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  33. Frank Jackson (2011). On Gettier Holdouts. Mind and Language 26 (4):468-481.
    How should we react to the contention that there is empirical evidence showing that many judge Gettier cases to be cases of knowledge, contrary to the verdict of most analytical philosophers about these cases? I argue that there is no single answer to this question. The discussion is set inside a view about how to view the role and significance of intuitive responses to some of philosophy's famous thought experiments. One take-home message is that experimental philosophy and conceptual analysis are (...)
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  34. Weinberg Jonathan (2010). Experimental Epistemology. In Sven Bernecker & Duncan Pritchard (eds.), Routledge Companion to Epistemology. New York: Routledge 823-835.
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  35. Minsun Kim & Yuan Yuan (2015). No Cross-Cultural Differences in the Gettier Car Case Intuition: A Replication Study of Weinberg Et Al. 2001. Episteme 12 (3):355-361.
    In “Normativity and Epistemic Intuitions”, Weinberg, Nichols and Stich famously argue from empirical data that East Asians and Westerners have different intuitions about Gettier -style cases. We attempted to replicate their study about the Car case, but failed to detect a cross - cultural difference. Our study used the same methods and case taken verbatim, but sampled an East Asian (...)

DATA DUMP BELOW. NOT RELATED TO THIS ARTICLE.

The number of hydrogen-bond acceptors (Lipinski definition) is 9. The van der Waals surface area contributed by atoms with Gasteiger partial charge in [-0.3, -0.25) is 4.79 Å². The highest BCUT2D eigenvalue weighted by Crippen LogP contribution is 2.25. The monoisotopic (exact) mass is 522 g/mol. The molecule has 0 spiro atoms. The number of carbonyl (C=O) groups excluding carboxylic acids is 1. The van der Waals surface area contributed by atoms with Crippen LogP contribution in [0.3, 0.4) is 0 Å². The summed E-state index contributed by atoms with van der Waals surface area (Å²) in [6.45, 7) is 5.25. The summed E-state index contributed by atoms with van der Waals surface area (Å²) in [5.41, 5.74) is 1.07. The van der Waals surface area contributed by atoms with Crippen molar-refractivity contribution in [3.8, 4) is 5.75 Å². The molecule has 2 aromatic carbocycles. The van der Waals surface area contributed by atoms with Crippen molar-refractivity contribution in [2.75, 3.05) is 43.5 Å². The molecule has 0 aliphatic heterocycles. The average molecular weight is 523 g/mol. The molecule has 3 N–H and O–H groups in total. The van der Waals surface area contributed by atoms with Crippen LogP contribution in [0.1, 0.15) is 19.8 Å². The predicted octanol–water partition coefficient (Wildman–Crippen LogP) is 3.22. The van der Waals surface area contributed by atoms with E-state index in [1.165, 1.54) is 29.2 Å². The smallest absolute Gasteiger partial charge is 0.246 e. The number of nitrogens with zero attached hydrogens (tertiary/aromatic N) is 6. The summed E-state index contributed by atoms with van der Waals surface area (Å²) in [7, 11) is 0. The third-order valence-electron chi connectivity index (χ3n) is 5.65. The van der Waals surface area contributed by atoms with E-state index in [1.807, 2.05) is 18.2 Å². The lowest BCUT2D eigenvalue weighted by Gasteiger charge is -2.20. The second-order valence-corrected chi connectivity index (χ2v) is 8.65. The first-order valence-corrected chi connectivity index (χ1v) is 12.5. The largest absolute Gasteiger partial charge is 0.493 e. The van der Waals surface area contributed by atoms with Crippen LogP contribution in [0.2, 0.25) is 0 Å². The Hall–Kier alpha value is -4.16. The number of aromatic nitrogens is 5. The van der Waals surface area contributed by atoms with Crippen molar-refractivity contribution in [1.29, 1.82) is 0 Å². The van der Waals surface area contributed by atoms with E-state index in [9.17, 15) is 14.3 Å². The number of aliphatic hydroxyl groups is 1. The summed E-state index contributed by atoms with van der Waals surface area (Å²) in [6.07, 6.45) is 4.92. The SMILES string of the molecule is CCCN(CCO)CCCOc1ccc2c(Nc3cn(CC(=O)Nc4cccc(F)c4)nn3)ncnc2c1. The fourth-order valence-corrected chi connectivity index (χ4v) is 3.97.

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  36. Kirk Ludwig (2007). The Epistemology of Thought Experiments : First Person Versus Third Person Approaches. In Peter A. French & Howard K. Wettstein (eds.), Midwest Studies in Philosophy. Blackwell Pub. Inc. 128-159.
    There has been a movement recently to bring to bear on the conduct of philosophical thought experiments 1 the empirical techniques of the social sciences, that is, to treat their conduct as in the nature of an anthropological investigation into the application conditions of the concepts of a group of subjects. This is to take a third person, in contrast to the traditional first person, approach to conceptual analysis. This has taken the form of conducting surveys about scenarios used in (...)
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  37. Masaharu Mizumoto (2011). A Theory of Knowledge and Belief Change - Formal and Experimental Perspectives. Hokkaido University Press.